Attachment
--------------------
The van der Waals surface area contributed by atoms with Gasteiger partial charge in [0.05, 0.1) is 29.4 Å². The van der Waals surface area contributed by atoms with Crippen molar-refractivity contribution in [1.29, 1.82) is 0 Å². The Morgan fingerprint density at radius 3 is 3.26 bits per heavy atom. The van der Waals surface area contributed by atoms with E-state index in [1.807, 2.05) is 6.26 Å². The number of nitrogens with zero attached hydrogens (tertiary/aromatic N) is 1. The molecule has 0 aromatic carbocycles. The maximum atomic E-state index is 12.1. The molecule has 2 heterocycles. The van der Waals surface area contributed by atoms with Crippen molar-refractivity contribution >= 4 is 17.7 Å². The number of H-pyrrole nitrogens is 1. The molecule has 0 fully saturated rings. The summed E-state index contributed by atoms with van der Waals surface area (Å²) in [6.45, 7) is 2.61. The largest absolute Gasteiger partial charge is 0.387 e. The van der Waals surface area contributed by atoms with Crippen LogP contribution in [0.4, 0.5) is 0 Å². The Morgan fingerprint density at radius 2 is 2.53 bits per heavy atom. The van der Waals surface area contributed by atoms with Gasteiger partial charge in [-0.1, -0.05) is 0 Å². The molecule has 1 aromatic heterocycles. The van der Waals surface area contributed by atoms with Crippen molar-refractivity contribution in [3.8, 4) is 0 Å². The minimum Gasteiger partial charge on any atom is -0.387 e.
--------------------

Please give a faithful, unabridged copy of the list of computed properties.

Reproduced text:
The van der Waals surface area contributed by atoms with Gasteiger partial charge in [0.05, 0.1) is 29.4 Å². The van der Waals surface area contributed by atoms with Crippen molar-refractivity contribution in [1.29, 1.82) is 0 Å². The Morgan fingerprint density at radius 3 is 3.26 bits per heavy atom. The van der Waals surface area contributed by atoms with E-state index in [1.807, 2.05) is 6.26 Å². The number of nitrogens with zero attached hydrogens (tertiary/aromatic N) is 1. The molecule has 0 aromatic carbocycles. The maximum atomic E-state index is 12.1. The molecule has 2 heterocycles. The van der Waals surface area contributed by atoms with Crippen molar-refractivity contribution >= 4 is 17.7 Å². The number of H-pyrrole nitrogens is 1. The molecule has 0 fully saturated rings. The summed E-state index contributed by atoms with van der Waals surface area (Å²) in [6.45, 7) is 2.61. The largest absolute Gasteiger partial charge is 0.387 e. The van der Waals surface area contributed by atoms with Crippen LogP contribution in [0.4, 0.5) is 0 Å². The Morgan fingerprint density at radius 2 is 2.53 bits per heavy atom. The van der Waals surface area contributed by atoms with Gasteiger partial charge in [-0.1, -0.05) is 0 Å². The molecule has 1 aromatic heterocycles. The van der Waals surface area contributed by atoms with Crippen molar-refractivity contribution in [3.8, 4) is 0 Å². The minimum Gasteiger partial charge on any atom is -0.387 e.